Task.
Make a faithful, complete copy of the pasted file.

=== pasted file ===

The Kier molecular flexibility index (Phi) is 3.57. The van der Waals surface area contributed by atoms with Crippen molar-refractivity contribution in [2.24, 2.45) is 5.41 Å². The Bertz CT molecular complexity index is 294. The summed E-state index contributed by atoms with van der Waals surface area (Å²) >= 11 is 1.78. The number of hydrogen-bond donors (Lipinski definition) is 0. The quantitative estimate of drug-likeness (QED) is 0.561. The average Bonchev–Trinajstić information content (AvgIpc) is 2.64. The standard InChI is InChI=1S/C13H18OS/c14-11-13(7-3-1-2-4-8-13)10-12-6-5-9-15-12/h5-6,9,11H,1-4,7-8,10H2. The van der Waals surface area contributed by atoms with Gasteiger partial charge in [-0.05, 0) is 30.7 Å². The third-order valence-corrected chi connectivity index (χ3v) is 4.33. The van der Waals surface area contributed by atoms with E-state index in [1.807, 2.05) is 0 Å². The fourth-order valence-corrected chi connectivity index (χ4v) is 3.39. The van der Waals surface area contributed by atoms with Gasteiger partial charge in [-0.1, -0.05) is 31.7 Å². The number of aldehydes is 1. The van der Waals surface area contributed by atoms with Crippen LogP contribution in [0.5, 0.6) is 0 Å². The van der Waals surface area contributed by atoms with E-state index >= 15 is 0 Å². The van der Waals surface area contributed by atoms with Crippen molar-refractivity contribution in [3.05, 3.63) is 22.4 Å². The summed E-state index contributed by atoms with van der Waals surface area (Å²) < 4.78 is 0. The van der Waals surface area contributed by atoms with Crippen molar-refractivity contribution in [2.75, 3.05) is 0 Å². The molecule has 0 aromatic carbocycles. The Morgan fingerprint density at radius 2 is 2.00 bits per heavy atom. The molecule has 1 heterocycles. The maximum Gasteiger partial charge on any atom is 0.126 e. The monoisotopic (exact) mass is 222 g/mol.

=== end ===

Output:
The Kier molecular flexibility index (Phi) is 3.57. The van der Waals surface area contributed by atoms with Crippen molar-refractivity contribution in [2.24, 2.45) is 5.41 Å². The Bertz CT molecular complexity index is 294. The summed E-state index contributed by atoms with van der Waals surface area (Å²) >= 11 is 1.78. The number of hydrogen-bond donors (Lipinski definition) is 0. The quantitative estimate of drug-likeness (QED) is 0.561. The average Bonchev–Trinajstić information content (AvgIpc) is 2.64. The standard InChI is InChI=1S/C13H18OS/c14-11-13(7-3-1-2-4-8-13)10-12-6-5-9-15-12/h5-6,9,11H,1-4,7-8,10H2. The van der Waals surface area contributed by atoms with Gasteiger partial charge in [-0.05, 0) is 30.7 Å². The third-order valence-corrected chi connectivity index (χ3v) is 4.33. The van der Waals surface area contributed by atoms with E-state index in [1.807, 2.05) is 0 Å². The fourth-order valence-corrected chi connectivity index (χ4v) is 3.39. The van der Waals surface area contributed by atoms with Gasteiger partial charge in [-0.1, -0.05) is 31.7 Å². The number of aldehydes is 1. The van der Waals surface area contributed by atoms with Crippen LogP contribution in [0.5, 0.6) is 0 Å². The van der Waals surface area contributed by atoms with E-state index >= 15 is 0 Å². The van der Waals surface area contributed by atoms with Crippen molar-refractivity contribution in [3.05, 3.63) is 22.4 Å². The summed E-state index contributed by atoms with van der Waals surface area (Å²) < 4.78 is 0. The van der Waals surface area contributed by atoms with Crippen molar-refractivity contribution in [2.75, 3.05) is 0 Å². The molecule has 0 aromatic carbocycles. The Morgan fingerprint density at radius 2 is 2.00 bits per heavy atom. The molecule has 1 heterocycles. The maximum Gasteiger partial charge on any atom is 0.126 e. The monoisotopic (exact) mass is 222 g/mol.